What can we do to avoid sin?
We can avoid sin by knowing the Word of God and relying on it to guide our preparations for and reactions to sin as Jesus Christ did in Matthew 4
What does God’s Word tell us to do?
God Word tells us to pray for strength to resist temptation as Jesus told his disciples – God tells us in I Corinthians 10 that we will not be tempted above that which we are able to overcome
1. What is meant by the term “first-fruits” in James Chapter 1 verse 18?
From Vincent’s Word Studies:
A kind of indicates the figurative nature of the term. Time figure is taken from the requirement of the Jewish law that the first-born of men and cattle, and the first growth of fruits and grain should be consecrated to the Lord. The point of the illustration is that Christians, like first-fruits, should be consecrated to God. The expression “first-fruits” is common in the New Testament.
See Romans 8:23; Romans 16:5; 1 Corinthians 15:20, 1 Corinthians 15:23; Revelation 14:4
2. Why should we be swift to hear and slow to speak as James teaches us in James Chapter 1 verse 19? What are three things we can do to become “faster” hearers and “slower” speakers?
We should be swift to hear and slow to speak because it will promote peace and understanding in our relationships with one another. We want peace because, as verse 20 says, an angry man does not bring about or work the righteousness of God. It is better to esteem others before ourselves (Philippians 2:3).
To become a faster hearer:
To become a slower speaker:
3. Why is the analogy of the man in the mirror such an appropriate comparison of a hearer of the Word only?
(see James Chapter 1, verses 23 and 24)
One Man’s Opinion:
It is a great analogy because the idea carries with it the concept of identity. When you are a doer of the Word you are, by your actions, deliberately identifying yourself as a believer. We act on our beliefs because we believe. If you don’t believe the Word you won’t do what it calls you to do.
If you believe the Word of God, the Holy Spirit lives in you and inspires you to live the Word, to be a Word doer. After you are born again, you are not your own and don’t live for yourself, you live for God and therefore you DO for God. You are a doer of the Word and not merely a hearer.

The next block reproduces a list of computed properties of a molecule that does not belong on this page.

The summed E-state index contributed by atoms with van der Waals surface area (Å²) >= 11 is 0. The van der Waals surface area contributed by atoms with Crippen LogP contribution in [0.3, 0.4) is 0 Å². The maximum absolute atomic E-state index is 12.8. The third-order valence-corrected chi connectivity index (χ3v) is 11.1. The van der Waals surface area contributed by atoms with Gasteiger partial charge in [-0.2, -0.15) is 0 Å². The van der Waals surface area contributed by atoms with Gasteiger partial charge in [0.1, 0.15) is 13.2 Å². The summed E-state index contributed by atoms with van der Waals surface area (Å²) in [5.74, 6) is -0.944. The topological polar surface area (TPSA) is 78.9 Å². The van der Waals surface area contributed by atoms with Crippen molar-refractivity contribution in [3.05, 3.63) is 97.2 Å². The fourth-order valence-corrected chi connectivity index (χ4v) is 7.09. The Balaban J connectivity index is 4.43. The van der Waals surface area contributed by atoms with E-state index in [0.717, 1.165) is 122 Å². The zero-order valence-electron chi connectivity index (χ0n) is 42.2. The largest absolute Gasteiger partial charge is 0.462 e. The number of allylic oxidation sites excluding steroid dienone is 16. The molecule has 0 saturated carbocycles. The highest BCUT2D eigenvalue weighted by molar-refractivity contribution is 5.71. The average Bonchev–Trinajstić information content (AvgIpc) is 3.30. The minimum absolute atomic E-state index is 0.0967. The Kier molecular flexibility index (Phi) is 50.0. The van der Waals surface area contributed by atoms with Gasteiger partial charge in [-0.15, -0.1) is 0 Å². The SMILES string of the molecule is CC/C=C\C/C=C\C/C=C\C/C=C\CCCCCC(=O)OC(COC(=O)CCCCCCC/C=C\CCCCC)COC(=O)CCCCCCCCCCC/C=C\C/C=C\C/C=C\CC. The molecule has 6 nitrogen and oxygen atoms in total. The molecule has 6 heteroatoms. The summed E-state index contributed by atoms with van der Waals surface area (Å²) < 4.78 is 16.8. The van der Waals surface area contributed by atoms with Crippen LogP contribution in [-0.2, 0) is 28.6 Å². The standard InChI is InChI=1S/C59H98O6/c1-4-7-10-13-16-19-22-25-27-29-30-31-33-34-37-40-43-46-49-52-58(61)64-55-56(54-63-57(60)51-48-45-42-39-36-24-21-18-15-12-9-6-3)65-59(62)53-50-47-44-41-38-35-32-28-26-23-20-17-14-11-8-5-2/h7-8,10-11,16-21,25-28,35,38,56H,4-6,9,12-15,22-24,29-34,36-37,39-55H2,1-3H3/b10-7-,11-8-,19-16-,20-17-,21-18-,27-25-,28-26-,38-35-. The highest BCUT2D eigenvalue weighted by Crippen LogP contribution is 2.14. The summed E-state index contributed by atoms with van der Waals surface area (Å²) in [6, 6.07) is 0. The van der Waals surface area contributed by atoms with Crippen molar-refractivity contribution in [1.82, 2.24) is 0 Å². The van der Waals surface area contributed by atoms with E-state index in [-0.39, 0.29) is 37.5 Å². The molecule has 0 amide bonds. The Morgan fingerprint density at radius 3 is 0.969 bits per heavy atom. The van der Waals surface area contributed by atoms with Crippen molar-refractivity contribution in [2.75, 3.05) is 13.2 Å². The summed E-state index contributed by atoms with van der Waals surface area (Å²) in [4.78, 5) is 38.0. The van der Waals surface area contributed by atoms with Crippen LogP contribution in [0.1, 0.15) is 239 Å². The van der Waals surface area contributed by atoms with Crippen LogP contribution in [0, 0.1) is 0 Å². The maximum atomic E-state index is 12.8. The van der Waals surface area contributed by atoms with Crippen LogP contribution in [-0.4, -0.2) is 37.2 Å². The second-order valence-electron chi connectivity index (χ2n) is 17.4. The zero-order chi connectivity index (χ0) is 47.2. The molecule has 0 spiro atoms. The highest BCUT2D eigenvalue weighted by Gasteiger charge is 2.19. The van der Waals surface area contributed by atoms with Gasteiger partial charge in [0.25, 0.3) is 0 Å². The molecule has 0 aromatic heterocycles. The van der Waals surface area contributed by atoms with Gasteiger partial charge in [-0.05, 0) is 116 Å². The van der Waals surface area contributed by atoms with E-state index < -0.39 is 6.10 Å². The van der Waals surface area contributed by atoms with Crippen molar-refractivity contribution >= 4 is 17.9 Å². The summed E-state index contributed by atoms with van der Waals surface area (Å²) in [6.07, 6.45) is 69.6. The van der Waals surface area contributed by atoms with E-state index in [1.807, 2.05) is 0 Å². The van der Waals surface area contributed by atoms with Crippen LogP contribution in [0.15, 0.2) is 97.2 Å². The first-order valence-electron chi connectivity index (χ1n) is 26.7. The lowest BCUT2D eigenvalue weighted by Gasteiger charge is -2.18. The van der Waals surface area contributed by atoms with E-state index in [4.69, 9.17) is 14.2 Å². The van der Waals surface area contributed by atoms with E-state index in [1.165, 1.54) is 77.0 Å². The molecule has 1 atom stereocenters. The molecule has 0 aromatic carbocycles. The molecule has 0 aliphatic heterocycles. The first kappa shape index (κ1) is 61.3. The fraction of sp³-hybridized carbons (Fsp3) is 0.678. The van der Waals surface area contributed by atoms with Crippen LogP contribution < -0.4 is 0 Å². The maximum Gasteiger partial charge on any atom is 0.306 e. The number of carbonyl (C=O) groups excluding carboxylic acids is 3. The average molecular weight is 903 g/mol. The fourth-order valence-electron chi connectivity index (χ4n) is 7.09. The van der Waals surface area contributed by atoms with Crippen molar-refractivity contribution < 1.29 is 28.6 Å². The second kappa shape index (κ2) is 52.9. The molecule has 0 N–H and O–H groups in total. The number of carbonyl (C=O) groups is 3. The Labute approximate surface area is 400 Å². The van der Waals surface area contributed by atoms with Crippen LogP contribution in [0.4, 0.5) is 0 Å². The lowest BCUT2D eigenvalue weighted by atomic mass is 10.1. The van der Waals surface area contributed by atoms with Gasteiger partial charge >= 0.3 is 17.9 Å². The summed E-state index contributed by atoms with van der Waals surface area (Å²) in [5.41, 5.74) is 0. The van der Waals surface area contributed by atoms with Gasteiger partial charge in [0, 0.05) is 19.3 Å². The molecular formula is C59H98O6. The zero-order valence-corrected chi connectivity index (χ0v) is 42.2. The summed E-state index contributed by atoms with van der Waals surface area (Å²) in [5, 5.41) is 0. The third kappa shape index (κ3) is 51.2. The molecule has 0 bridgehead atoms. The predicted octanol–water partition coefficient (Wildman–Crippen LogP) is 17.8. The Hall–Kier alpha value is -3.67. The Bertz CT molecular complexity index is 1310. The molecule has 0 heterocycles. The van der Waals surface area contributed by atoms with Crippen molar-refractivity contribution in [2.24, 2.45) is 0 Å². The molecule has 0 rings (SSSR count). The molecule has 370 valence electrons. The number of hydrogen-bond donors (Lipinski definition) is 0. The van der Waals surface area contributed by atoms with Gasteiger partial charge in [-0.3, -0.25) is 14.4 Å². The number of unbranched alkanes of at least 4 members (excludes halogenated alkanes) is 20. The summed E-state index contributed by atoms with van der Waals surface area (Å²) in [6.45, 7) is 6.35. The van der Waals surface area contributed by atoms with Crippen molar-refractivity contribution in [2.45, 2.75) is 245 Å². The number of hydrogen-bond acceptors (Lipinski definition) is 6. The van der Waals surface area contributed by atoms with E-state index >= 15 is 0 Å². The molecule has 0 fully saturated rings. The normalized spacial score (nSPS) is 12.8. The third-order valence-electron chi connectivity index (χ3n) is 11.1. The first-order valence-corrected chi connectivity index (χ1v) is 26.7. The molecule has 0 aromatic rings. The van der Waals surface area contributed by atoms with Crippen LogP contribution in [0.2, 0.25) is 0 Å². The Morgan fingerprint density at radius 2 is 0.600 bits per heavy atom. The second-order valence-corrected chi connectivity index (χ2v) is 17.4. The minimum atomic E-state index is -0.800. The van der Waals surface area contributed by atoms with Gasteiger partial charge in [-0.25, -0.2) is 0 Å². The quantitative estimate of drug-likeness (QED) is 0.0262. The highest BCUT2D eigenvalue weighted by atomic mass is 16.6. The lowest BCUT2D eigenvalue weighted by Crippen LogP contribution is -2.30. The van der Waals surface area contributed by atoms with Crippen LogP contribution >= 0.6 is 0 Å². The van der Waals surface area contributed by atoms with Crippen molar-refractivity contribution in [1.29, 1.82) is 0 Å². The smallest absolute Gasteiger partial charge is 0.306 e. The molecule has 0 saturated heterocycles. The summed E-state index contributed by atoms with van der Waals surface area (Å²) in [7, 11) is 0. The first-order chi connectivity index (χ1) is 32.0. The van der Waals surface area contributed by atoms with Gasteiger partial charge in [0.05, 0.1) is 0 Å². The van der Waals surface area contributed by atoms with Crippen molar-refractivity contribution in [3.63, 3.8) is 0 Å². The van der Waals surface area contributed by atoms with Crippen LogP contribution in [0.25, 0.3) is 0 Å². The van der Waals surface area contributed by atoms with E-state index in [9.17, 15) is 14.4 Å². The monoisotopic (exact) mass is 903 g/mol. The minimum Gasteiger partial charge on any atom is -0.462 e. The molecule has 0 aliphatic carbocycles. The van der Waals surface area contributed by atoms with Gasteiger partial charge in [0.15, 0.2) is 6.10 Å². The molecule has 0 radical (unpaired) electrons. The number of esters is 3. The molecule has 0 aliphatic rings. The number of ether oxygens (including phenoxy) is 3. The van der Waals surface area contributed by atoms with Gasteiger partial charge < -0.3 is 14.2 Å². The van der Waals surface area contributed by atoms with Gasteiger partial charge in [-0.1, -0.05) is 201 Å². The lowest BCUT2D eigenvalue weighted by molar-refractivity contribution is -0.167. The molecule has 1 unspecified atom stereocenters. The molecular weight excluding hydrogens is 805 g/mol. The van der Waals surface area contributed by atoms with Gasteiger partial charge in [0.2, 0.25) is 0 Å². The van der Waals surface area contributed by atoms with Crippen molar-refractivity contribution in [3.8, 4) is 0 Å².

1. James Chapter 1 isn't the only place God teaches us about our tongues. Study these verses from the Book of Psalms to fill in the concepts and whom is being spoken of with these references to evil or unbridled tongues (vs. 26). Do you see any patterns?
You can easily see a pattern of deceit and lies by evil and wicked men.
1. Study these verses below. What are some ways we can use our tongues, our ability to speak, our mouths, and ability to communicate that are in alignment with the Word of God?
As we read in Romans Chapter 10, verses 9 and 10, the greatest thing we could ever do in our lives is to confess with our mouths that Jesus Christ is Lord in our lives.
When we confess Him as our savior, we become righteous and we are born again, saved from eternal death and receive eternal life.
If you haven't confessed Jesus Christ as Lord,
why don’t you do it today?
James and Jude Bible Commentaries
We offer a free commentary on the Books of James and Jude. This 123 page free resource is a great Bible Study aid for the Books of James and Jude. It is authored by Dr. Bob Utley and offered to you through our partnership with Bible Lessons International.